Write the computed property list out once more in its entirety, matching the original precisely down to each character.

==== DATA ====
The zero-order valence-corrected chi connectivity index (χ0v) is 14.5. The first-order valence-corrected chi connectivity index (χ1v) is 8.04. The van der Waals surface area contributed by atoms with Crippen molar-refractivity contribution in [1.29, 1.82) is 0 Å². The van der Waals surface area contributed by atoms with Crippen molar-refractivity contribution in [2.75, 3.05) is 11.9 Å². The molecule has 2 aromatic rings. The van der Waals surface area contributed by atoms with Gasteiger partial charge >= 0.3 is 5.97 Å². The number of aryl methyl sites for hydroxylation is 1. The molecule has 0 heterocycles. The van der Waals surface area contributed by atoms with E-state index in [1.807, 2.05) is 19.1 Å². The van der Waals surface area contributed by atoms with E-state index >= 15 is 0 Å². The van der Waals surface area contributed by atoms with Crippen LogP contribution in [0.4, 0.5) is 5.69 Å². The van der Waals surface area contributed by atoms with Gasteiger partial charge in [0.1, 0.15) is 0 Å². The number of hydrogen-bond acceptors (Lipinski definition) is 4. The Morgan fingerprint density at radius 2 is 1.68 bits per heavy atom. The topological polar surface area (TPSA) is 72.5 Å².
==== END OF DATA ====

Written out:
The zero-order valence-corrected chi connectivity index (χ0v) is 14.5. The first-order valence-corrected chi connectivity index (χ1v) is 8.04. The van der Waals surface area contributed by atoms with Crippen molar-refractivity contribution in [1.29, 1.82) is 0 Å². The van der Waals surface area contributed by atoms with Crippen molar-refractivity contribution in [2.75, 3.05) is 11.9 Å². The molecule has 2 aromatic rings. The van der Waals surface area contributed by atoms with Gasteiger partial charge >= 0.3 is 5.97 Å². The number of aryl methyl sites for hydroxylation is 1. The molecule has 0 heterocycles. The van der Waals surface area contributed by atoms with E-state index in [1.807, 2.05) is 19.1 Å². The van der Waals surface area contributed by atoms with E-state index >= 15 is 0 Å². The van der Waals surface area contributed by atoms with Crippen LogP contribution in [0.4, 0.5) is 5.69 Å². The van der Waals surface area contributed by atoms with Gasteiger partial charge in [0.1, 0.15) is 0 Å². The number of hydrogen-bond acceptors (Lipinski definition) is 4. The Morgan fingerprint density at radius 2 is 1.68 bits per heavy atom. The topological polar surface area (TPSA) is 72.5 Å².